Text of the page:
Köfte or kofta is the Turkish word for frikadelle or meatballs, which is really the same. In Denmark, we called the fried meatballs frikadelle and it is cooked the same way as the English meatballs. By rules of associativity, Köfte is the Turkish version for meatballs.

The difference between a Turkish meatball and a Danish meatball is first and foremost the form, in which the Turkish is a little more elongated than the Danish. Moreover, the Turkish is made of minced beef, whereas the Danish version is made of pork or mixed pork and calf. The Turkish meatball contains garlic and green and a little more spices and an equal salt, however the Danish meatballs usually contains onions and usually no other spices than salt and pepper.


Kofta – recipe

Here you will get my recipe for Turkish meatballs. The meatballs are even gluten-free and lactose-free.


Servings: 8-10 pcs.

  • 50-75 g of broad-leaved parsley
  • 2 cloves of garlic
  • 500 g minced beef – preferably not too fat
  • 1 egg
  • 3 tablespoons corn grit or flour
  • 1 tsp. chili powder
  • 1 tbsp. paprika
  • Oil for frying
  • Salt

Here’s how you do it

  1. Rinse and chop the broad-leaved parsley, peel the garlic cloves, and chop them nicely or press them.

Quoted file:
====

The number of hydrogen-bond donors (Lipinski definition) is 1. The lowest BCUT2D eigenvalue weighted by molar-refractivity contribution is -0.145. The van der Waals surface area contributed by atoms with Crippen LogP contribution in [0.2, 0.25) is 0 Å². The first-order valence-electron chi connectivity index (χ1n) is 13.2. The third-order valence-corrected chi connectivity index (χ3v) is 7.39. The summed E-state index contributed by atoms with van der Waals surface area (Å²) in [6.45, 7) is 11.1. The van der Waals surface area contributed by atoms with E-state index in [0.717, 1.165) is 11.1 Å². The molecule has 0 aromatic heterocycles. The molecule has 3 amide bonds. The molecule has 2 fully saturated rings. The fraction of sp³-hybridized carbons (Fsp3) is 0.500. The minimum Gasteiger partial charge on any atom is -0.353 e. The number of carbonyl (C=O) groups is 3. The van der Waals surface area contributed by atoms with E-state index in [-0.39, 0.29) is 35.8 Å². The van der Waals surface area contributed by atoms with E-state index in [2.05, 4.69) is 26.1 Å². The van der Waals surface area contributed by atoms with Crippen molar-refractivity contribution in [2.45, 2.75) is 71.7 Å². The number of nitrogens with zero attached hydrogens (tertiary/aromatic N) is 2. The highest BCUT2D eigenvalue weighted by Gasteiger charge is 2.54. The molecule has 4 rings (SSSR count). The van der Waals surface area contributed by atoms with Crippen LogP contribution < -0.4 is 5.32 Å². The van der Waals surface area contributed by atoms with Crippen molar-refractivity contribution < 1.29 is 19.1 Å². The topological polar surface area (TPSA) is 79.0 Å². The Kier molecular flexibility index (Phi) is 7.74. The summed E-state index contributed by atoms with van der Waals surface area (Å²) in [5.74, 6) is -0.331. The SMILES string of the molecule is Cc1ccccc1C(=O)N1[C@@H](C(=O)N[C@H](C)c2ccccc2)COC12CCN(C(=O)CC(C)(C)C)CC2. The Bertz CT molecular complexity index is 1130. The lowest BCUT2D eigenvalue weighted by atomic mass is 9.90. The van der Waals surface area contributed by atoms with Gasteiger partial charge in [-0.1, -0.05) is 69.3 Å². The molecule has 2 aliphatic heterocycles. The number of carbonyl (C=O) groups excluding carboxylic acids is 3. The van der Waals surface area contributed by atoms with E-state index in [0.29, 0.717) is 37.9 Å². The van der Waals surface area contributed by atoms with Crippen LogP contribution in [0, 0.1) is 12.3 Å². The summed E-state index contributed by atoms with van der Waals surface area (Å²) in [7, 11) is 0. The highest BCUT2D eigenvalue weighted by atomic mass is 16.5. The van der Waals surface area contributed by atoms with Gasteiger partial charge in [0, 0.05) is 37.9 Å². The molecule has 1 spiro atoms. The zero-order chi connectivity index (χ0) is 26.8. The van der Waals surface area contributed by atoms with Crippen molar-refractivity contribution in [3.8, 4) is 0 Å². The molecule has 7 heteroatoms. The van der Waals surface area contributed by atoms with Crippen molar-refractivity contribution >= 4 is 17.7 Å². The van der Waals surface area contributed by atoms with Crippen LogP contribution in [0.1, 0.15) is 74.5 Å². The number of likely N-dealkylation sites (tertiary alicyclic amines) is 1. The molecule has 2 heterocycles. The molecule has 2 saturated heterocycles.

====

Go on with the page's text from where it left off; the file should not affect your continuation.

2. Mix all the ingredients thoroughly together into a bowl.
  3. Form the ball, push them a little flat and put them in the oiled pan. They must be cooked for about 4-5 minutes on each side – depending on size.
  4. Kofta tastes good with tzatziki or tomato sauce and a salad – for example chickpeas salad or raw potatoes.

Tip: If you don’t have a corn grit or flour, you can use rasp as a substitute.

Are meatballs a Danish invention?

Even though we see Danish fries as a Danish invention, however it not the case for Danish meatballs. You can get fried meatballs in many other countries not just Turkey. Like for example is in South and Central Asia and Middle East. The Balkans has also their own version which is called cardigan, which is also roasted. In Greece, you’ll find keftos which is also a variety of this dish. So, is this dish a Danish invention? Not quite.

Preparation time: 10 minutes

Cooking time: 10 minutes

If you have good suggestions for the dish, or you have found another variation, please comment below.



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